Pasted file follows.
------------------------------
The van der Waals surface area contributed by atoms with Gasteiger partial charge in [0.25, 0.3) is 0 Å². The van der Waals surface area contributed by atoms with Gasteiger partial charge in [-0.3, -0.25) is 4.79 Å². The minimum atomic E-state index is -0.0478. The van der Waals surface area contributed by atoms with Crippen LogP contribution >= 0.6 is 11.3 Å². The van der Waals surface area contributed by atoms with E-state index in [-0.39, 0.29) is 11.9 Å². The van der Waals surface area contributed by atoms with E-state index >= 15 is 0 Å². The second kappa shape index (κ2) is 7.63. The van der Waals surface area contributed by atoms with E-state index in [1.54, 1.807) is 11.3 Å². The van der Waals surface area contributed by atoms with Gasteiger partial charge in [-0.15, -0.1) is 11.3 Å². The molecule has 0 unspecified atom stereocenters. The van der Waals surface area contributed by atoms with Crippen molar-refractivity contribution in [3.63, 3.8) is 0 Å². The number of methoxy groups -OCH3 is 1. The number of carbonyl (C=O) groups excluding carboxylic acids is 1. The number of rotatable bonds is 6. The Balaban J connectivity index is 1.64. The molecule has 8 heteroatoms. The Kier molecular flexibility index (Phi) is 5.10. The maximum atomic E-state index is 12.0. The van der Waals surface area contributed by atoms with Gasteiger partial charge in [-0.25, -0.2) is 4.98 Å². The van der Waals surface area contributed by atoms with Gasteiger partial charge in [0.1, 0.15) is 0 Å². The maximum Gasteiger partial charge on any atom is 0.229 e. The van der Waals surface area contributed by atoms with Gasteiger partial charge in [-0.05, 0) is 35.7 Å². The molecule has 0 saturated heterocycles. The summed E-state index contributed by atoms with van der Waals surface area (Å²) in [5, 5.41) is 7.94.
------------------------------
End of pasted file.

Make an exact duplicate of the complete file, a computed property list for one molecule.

The van der Waals surface area contributed by atoms with Gasteiger partial charge in [0.25, 0.3) is 0 Å². The van der Waals surface area contributed by atoms with Gasteiger partial charge in [-0.3, -0.25) is 4.79 Å². The minimum atomic E-state index is -0.0478. The van der Waals surface area contributed by atoms with Crippen LogP contribution >= 0.6 is 11.3 Å². The van der Waals surface area contributed by atoms with E-state index in [-0.39, 0.29) is 11.9 Å². The van der Waals surface area contributed by atoms with E-state index >= 15 is 0 Å². The second kappa shape index (κ2) is 7.63. The van der Waals surface area contributed by atoms with E-state index in [1.54, 1.807) is 11.3 Å². The van der Waals surface area contributed by atoms with Gasteiger partial charge in [-0.15, -0.1) is 11.3 Å². The molecule has 0 unspecified atom stereocenters. The van der Waals surface area contributed by atoms with Crippen molar-refractivity contribution in [3.63, 3.8) is 0 Å². The number of methoxy groups -OCH3 is 1. The number of carbonyl (C=O) groups excluding carboxylic acids is 1. The number of rotatable bonds is 6. The Balaban J connectivity index is 1.64. The molecule has 8 heteroatoms. The Kier molecular flexibility index (Phi) is 5.10. The maximum atomic E-state index is 12.0. The van der Waals surface area contributed by atoms with Gasteiger partial charge in [-0.25, -0.2) is 4.98 Å². The van der Waals surface area contributed by atoms with Gasteiger partial charge in [0.1, 0.15) is 0 Å². The maximum Gasteiger partial charge on any atom is 0.229 e. The van der Waals surface area contributed by atoms with Gasteiger partial charge in [-0.05, 0) is 35.7 Å². The molecule has 0 saturated heterocycles. The summed E-state index contributed by atoms with van der Waals surface area (Å²) in [5, 5.41) is 7.94.